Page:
If this does not help, please reduce the number of virtual processors to 1.

5.3.4. Windows 2000 Installation Failures

When installing Windows 2000 guests, you might run into one of the following issues:

  • Installation reboots, usually during component registration.

  • Installation fills the whole hard disk with empty log files.

  • Installation complains about a failure installing msgina.dll.

These problems are all caused by a bug in the hard disk driver of Windows 2000. After issuing a hard disk request, there is a race condition in the Windows driver code which leads to corruption if the operation completes too fast. For example, the hardware interrupt from the IDE controller arrives too soon. With physical hardware, there is a guaranteed delay in most systems so the problem is usually hidden there. However, it should be possible to also reproduce it on physical hardware. In a virtual environment, it is possible for the operation to be done immediately, especially on very fast systems with multiple CPUs, and the interrupt is signaled sooner than on a physical system. The solution is to introduce an artificial delay before delivering such interrupts. This delay can be configured for a VM using the following command:

VBoxManage setextradata "VM name" "VBoxInternal/Devices/piix3ide/0/Config/IRQDelay" 1

This sets the delay to one millisecond. In case this does not help, increase it to a value between 1 and 5 milliseconds. Please note that this slows down disk performance. After installation, you should be able to remove the key, or set it to 0.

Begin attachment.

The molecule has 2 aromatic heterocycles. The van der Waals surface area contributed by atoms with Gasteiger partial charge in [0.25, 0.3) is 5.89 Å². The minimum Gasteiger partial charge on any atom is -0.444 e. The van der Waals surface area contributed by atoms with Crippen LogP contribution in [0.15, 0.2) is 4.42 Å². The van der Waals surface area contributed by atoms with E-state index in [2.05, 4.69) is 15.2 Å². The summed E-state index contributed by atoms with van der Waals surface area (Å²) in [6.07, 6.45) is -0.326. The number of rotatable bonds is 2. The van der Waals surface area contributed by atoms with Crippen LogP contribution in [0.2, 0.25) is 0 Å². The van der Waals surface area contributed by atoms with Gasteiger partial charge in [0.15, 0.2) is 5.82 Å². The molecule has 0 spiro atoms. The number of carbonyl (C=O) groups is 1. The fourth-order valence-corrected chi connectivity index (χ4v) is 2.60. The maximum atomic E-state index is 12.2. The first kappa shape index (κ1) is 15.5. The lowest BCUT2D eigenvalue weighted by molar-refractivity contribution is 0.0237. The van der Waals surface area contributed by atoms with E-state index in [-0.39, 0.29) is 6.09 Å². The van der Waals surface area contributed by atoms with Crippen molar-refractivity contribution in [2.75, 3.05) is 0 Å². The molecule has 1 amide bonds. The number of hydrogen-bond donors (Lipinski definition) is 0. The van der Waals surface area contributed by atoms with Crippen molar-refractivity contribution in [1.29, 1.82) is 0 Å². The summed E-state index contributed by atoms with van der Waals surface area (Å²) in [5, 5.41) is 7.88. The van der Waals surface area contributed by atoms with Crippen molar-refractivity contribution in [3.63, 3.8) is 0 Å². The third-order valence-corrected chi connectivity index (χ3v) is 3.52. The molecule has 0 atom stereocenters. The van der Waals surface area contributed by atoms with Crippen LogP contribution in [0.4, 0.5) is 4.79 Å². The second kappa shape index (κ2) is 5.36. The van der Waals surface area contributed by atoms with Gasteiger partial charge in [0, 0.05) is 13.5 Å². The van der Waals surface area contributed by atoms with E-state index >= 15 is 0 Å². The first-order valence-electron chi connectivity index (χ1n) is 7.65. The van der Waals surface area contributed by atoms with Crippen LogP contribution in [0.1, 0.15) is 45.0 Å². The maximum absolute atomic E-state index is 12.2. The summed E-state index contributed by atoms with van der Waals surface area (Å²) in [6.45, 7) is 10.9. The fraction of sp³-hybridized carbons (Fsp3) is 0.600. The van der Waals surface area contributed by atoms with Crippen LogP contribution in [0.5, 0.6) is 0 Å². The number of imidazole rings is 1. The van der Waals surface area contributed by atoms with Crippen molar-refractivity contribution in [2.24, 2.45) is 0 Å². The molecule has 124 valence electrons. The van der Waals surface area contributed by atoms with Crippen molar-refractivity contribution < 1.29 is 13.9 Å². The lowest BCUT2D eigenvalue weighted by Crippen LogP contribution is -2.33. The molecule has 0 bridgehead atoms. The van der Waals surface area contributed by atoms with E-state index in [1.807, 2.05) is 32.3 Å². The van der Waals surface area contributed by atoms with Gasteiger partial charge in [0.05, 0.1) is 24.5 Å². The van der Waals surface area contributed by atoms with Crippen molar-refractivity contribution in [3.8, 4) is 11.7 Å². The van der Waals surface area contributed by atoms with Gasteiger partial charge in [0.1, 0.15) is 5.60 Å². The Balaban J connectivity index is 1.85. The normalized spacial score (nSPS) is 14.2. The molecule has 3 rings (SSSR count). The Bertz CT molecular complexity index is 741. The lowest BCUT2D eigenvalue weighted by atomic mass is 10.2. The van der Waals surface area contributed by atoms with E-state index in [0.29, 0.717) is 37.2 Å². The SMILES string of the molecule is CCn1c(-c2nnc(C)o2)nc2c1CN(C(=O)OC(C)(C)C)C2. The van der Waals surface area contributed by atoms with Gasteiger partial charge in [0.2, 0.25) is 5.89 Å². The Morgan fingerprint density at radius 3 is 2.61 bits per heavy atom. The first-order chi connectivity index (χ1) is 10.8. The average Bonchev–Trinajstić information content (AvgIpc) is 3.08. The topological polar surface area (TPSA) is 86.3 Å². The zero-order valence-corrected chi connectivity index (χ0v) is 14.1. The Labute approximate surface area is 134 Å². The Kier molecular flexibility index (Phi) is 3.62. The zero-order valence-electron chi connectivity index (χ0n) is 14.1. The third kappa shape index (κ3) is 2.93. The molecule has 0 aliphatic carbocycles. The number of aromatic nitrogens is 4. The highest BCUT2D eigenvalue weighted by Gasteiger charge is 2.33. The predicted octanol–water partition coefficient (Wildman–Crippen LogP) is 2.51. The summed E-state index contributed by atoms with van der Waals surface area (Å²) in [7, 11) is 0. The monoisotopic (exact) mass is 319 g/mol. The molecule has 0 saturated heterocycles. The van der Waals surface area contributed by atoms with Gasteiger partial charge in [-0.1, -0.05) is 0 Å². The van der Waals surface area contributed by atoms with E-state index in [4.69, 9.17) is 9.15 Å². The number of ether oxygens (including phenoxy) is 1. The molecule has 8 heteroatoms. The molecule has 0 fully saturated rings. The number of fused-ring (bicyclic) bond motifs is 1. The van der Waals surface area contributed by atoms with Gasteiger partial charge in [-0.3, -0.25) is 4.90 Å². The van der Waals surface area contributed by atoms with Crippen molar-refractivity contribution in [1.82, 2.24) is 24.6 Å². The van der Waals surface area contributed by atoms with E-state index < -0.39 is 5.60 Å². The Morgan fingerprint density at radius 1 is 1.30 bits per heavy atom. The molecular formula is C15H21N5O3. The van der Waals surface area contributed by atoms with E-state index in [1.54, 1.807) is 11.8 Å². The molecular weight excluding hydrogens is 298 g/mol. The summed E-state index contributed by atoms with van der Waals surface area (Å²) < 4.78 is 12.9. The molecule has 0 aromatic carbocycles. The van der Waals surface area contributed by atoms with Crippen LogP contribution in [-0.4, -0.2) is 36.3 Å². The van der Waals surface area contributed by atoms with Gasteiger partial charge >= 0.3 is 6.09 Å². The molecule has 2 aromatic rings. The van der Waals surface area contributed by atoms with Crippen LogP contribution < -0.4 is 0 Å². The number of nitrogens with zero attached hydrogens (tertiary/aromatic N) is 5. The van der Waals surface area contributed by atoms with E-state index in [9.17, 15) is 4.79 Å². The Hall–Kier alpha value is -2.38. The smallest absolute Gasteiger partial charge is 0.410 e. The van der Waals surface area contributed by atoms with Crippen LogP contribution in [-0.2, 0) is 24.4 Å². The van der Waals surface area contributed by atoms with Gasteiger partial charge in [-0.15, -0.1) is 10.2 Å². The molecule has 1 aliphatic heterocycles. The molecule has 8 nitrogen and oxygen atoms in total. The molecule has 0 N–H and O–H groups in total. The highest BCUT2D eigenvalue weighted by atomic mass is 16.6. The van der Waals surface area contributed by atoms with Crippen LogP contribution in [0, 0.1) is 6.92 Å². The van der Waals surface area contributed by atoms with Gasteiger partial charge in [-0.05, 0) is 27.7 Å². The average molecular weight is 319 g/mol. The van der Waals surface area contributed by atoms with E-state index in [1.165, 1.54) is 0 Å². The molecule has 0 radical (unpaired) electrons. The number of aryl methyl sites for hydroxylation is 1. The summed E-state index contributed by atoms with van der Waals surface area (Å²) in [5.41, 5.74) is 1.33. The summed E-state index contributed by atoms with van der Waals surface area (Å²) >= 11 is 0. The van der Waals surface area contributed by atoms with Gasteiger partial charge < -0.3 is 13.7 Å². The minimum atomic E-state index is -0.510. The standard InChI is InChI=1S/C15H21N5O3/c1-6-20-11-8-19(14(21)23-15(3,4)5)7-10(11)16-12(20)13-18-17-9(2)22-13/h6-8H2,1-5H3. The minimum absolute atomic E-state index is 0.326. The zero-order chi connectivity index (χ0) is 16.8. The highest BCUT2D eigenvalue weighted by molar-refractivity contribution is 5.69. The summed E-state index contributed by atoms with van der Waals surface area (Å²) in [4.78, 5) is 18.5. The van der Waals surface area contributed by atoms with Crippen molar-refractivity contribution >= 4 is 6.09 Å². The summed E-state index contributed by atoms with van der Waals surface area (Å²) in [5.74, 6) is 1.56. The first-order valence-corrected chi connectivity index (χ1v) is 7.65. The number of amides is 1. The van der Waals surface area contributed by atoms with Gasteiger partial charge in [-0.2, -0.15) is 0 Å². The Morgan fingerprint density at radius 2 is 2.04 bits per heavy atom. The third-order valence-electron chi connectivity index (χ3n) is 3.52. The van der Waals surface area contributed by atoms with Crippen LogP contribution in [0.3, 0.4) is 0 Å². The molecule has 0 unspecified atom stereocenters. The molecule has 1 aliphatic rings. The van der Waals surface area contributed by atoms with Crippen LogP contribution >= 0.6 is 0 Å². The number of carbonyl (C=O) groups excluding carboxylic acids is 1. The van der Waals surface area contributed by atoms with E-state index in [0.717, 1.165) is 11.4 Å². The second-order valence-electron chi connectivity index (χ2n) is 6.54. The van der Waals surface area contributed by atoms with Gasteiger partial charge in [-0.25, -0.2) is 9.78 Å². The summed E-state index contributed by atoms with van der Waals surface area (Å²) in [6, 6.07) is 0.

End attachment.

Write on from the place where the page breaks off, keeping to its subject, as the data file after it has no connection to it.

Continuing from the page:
5.3.5. How to Record Bluescreen Information from Windows Guests

When Windows guests run into a kernel crash, they display the infamous bluescreen. Depending on how Windows is configured, the information will remain on the screen until the machine is restarted or it will reboot automatically. During installation, Windows is usually configured to reboot automatically. With automatic reboots, there is no chance to record the bluescreen information which might be important for problem determination.

Oracle VM VirtualBox provides a method of halting a guest when it wants to perform a reset. In order to enable this feature, use the following command:

VBoxManage setextradata "VM name" "VBoxInternal/PDM/HaltOnReset" 1

5.3.6. PCnet Driver Failure in 32-bit Windows Server 2003 Guests

Certain editions of Windows 2000 and 2003 servers support more than 4 GB RAM on 32-bit systems. The AMD PCnet network driver shipped with Windows Server 2003 fails to load if the 32-bit guest OS uses paging extensions, which will occur with more than approximately 3.5 GB RAM assigned to the VM.